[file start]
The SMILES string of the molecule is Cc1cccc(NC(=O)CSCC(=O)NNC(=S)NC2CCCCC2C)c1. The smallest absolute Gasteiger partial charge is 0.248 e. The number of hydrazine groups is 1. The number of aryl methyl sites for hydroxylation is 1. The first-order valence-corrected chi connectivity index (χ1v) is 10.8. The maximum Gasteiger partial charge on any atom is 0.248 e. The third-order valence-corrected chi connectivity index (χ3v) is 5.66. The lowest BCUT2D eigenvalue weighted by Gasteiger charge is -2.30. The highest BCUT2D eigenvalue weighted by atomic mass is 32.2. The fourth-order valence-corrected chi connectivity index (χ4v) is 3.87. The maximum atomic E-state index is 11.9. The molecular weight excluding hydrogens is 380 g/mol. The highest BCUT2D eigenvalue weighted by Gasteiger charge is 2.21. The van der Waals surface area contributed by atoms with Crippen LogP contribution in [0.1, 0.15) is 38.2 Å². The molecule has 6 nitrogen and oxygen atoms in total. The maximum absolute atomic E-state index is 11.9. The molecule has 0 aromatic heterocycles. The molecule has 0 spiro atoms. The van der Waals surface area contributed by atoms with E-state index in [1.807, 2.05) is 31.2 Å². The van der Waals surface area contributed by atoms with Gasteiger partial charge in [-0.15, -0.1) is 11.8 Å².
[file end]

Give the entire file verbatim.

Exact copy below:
The SMILES string of the molecule is Cc1cccc(NC(=O)CSCC(=O)NNC(=S)NC2CCCCC2C)c1. The smallest absolute Gasteiger partial charge is 0.248 e. The number of hydrazine groups is 1. The number of aryl methyl sites for hydroxylation is 1. The first-order valence-corrected chi connectivity index (χ1v) is 10.8. The maximum Gasteiger partial charge on any atom is 0.248 e. The third-order valence-corrected chi connectivity index (χ3v) is 5.66. The lowest BCUT2D eigenvalue weighted by Gasteiger charge is -2.30. The highest BCUT2D eigenvalue weighted by atomic mass is 32.2. The fourth-order valence-corrected chi connectivity index (χ4v) is 3.87. The maximum atomic E-state index is 11.9. The molecular weight excluding hydrogens is 380 g/mol. The highest BCUT2D eigenvalue weighted by Gasteiger charge is 2.21. The van der Waals surface area contributed by atoms with Crippen LogP contribution in [0.1, 0.15) is 38.2 Å². The molecule has 6 nitrogen and oxygen atoms in total. The maximum absolute atomic E-state index is 11.9. The molecule has 0 aromatic heterocycles. The molecule has 0 spiro atoms. The van der Waals surface area contributed by atoms with E-state index in [1.807, 2.05) is 31.2 Å². The van der Waals surface area contributed by atoms with Gasteiger partial charge in [-0.15, -0.1) is 11.8 Å².